“What we have now is a good situation,” Reents said. “If we want to change something, why not let in teams that finish 4-5 or maybe even 3-6?
“If you ask a lot of football coaches, what they want most is a shot at the playoffs. Now they have to get five wins. If you can bring that number down, you will be able to keep conferences and rivalries alive. Schools won’t feel like they have to get in different leagues to better their playoff chances. Let’s let in more teams and keep rivalries alive. I’d hate to see all that history taken away.”
Despite not favoring the proposal, Reents added, “The IHSA is under an extreme amount of questioning. The ADs are telling them we need a change. They are trying to find a solution.”
High school football expert Steve Soucie created his own district projections for Shaw Media based on the IHSA’s current proposal. Soucie’s projections are available at www.theherald-news.com, and his column accompanies this story.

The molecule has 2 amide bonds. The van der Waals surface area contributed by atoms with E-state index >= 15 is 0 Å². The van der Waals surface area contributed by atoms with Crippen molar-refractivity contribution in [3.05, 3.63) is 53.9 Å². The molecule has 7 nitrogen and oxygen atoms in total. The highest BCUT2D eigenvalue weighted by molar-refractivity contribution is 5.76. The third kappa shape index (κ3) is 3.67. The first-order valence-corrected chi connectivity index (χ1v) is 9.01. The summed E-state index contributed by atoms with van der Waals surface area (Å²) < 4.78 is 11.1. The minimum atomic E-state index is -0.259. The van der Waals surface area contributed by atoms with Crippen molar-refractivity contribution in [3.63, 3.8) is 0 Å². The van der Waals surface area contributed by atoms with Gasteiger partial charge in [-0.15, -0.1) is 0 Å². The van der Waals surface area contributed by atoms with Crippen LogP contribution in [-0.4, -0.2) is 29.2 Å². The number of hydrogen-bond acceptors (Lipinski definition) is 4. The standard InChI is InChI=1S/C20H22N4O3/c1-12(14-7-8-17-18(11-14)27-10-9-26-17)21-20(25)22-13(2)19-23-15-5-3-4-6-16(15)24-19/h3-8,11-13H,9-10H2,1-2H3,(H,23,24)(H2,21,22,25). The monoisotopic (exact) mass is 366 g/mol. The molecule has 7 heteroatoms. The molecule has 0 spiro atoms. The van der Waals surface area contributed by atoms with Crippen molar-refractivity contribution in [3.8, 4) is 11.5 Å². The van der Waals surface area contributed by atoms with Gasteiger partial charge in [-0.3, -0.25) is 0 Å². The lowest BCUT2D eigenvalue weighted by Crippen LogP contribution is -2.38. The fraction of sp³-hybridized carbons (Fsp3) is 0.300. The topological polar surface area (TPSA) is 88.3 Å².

According to Soucie’s projections, one Class 8A district includes Belleville East, Belleville West, Edwardsville, Minooka, O’Fallon, Plainfield East, Plainfield North and Plainfield South.
It’s 272 miles from Plainfield East to Belleville West, about a four-hour drive. With half the district in the Joliet area and half in the St. Louis area, each team in the district likely would make two similar road trips during the course of the nine-game regular season.
One Class 7A projected district is even more spread out. Soucie projects Alton, Bradley-Bourbonnais, Collinsville, East St. Louis, Moline, Normal Community, Pekin and Quincy in the same district.
Bradley’s closest district opponent would be 83 miles away. Moline’s closest would be 102 miles away.
Simply put, it would be a lot of travel for all schools involved and could cause larger schools in the south suburbs to vote against the proposal.
“They’re talking about this, but it seems like these things are talked about and then for whatever reason always get voted down,” Coglianese said.
Travel is among the reasons.
• Sean Hammond contributed to this report. Contact him at email@example.com.